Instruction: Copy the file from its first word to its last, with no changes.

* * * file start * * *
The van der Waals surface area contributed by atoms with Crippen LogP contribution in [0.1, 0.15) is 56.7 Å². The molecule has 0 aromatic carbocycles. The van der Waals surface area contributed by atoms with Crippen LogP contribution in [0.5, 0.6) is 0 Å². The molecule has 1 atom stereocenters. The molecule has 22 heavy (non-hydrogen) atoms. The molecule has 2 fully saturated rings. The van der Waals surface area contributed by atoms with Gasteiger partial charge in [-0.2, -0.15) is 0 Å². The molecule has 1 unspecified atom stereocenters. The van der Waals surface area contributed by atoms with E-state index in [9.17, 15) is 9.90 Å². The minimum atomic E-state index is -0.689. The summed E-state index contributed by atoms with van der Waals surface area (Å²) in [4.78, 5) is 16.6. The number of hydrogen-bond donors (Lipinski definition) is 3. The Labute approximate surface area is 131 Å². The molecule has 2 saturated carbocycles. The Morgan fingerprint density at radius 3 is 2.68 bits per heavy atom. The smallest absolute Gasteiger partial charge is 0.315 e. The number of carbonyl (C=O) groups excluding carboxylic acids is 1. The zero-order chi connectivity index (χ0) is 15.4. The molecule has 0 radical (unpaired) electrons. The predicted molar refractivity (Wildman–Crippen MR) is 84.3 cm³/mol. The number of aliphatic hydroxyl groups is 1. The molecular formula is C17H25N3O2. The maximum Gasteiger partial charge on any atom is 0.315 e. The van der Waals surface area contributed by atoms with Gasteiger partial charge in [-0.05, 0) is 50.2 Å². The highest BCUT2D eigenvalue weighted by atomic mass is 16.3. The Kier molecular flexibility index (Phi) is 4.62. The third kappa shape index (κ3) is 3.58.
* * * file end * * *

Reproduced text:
The van der Waals surface area contributed by atoms with Crippen LogP contribution in [0.1, 0.15) is 56.7 Å². The molecule has 0 aromatic carbocycles. The van der Waals surface area contributed by atoms with Crippen LogP contribution in [0.5, 0.6) is 0 Å². The molecule has 1 atom stereocenters. The molecule has 22 heavy (non-hydrogen) atoms. The molecule has 2 fully saturated rings. The van der Waals surface area contributed by atoms with Gasteiger partial charge in [-0.2, -0.15) is 0 Å². The molecule has 1 unspecified atom stereocenters. The van der Waals surface area contributed by atoms with E-state index in [9.17, 15) is 9.90 Å². The minimum atomic E-state index is -0.689. The summed E-state index contributed by atoms with van der Waals surface area (Å²) in [4.78, 5) is 16.6. The number of hydrogen-bond donors (Lipinski definition) is 3. The Labute approximate surface area is 131 Å². The molecule has 2 saturated carbocycles. The Morgan fingerprint density at radius 3 is 2.68 bits per heavy atom. The smallest absolute Gasteiger partial charge is 0.315 e. The number of carbonyl (C=O) groups excluding carboxylic acids is 1. The zero-order chi connectivity index (χ0) is 15.4. The molecule has 0 radical (unpaired) electrons. The predicted molar refractivity (Wildman–Crippen MR) is 84.3 cm³/mol. The number of aliphatic hydroxyl groups is 1. The molecular formula is C17H25N3O2. The maximum Gasteiger partial charge on any atom is 0.315 e. The van der Waals surface area contributed by atoms with Gasteiger partial charge in [-0.05, 0) is 50.2 Å². The highest BCUT2D eigenvalue weighted by atomic mass is 16.3. The Kier molecular flexibility index (Phi) is 4.62. The third kappa shape index (κ3) is 3.58.